Fire fighter Isamu Kase was on duty at a train parts factory. He jumped onto a pump truck when the attack began, knowing the job was impossible.

"It was a hellish frenzy, absolutely horrible. People were just jumping into the canals to escape the inferno," said Kase, 89. He said he survived because he did not jump in the water, but his burns were so severe he was in and out of hospital for 15 years.

Split-second choices like that determined who lived and who died.

Kimura, a 7-year-old, escaped the flames as he was blown into the entrance of a big department store while running toward the Sumida River, where tens of thousands of people died: burned, crushed,
drowned or suffocated in the firestorm.

Masaharu Ohtake, then 13, fled his family's noodle shop with a friend. Turned back by firefighters, they headed toward Tokyo Bay and again were ordered back. The boys crouched in a factory yard, waiting as flames consumed their neighborhood.

"We saw a fire truck heaped with a mountain of bones. It was hard to understand how so many bodies could be piled up like that," said Ohtake.

After about two hours and 40 minutes, the B-29s left.

Survivors speak of the hush as dawn broke over a wasteland of corpses and debris, studded by chimneys of bathhouses and small factories. Police photographer Koyo Ishikawa captured the carnage of charred bodies piled like blackened mannequins, tiny ones lying beside them.

"It was as if the world had ended," said Nihei, whose father sheltered her under his body, as others piled on top and were burned and suffocated. All her family survived.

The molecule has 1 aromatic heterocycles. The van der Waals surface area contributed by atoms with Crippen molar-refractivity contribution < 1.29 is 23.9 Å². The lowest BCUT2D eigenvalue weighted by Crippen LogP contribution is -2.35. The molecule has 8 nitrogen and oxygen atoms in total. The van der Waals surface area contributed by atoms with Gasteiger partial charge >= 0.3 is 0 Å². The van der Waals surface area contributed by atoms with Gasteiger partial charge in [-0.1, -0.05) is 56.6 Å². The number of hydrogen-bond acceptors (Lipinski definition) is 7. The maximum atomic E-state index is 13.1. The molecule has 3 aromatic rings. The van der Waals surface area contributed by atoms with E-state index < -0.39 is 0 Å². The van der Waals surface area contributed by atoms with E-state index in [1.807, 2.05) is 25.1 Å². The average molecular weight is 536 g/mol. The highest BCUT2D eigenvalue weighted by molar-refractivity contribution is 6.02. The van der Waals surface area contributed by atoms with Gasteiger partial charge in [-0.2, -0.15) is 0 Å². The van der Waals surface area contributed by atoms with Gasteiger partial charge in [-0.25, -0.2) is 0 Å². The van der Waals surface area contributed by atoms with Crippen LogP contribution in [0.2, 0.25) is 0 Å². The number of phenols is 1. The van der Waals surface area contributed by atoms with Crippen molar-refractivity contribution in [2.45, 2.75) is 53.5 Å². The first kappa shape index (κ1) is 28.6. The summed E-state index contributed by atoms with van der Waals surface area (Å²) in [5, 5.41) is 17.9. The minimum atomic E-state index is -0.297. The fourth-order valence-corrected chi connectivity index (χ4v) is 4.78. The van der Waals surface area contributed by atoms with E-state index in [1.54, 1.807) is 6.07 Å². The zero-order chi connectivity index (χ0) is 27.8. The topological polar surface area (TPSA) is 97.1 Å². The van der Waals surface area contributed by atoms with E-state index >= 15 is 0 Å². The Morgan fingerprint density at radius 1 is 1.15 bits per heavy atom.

Michiko Kiyooka, a 21-year-old government worker living in the Asakusa district, survived by hiding under a bridge.

"When I crawled out I was so cold, so I was warming myself near one of the piles that was still smoldering. I could see an arm. I could see nostrils. But I was numb to that by then," she said. "The smell is one that will never leave me."

From January 1944 until August 1945, the U.S. dropped 157,000 tons of bombs on Japanese cities, according to the U.S.Strategic Bombing Survey. It estimated that 333,000 people were killed, including the 80,000 killed in the Aug 6 Hiroshima atomic bomb attack and 40,000 in Nagasaki three days later. Other estimates are significantly higher. Fifteen million of the 72 million Japanese were left homeless.

The bombing campaign set a military precedent for targeting civilian areas that persisted into the Korean and Vietnam wars and beyond. But the non-atomic attack have been largely overlooked.

"Both governments, the press, media, radio, even novelists . . decided the crucial story was the atomic bomb," said Mark Selden, a Cornell University history professor. "This allowed them to avoid addressing some very mportant questions."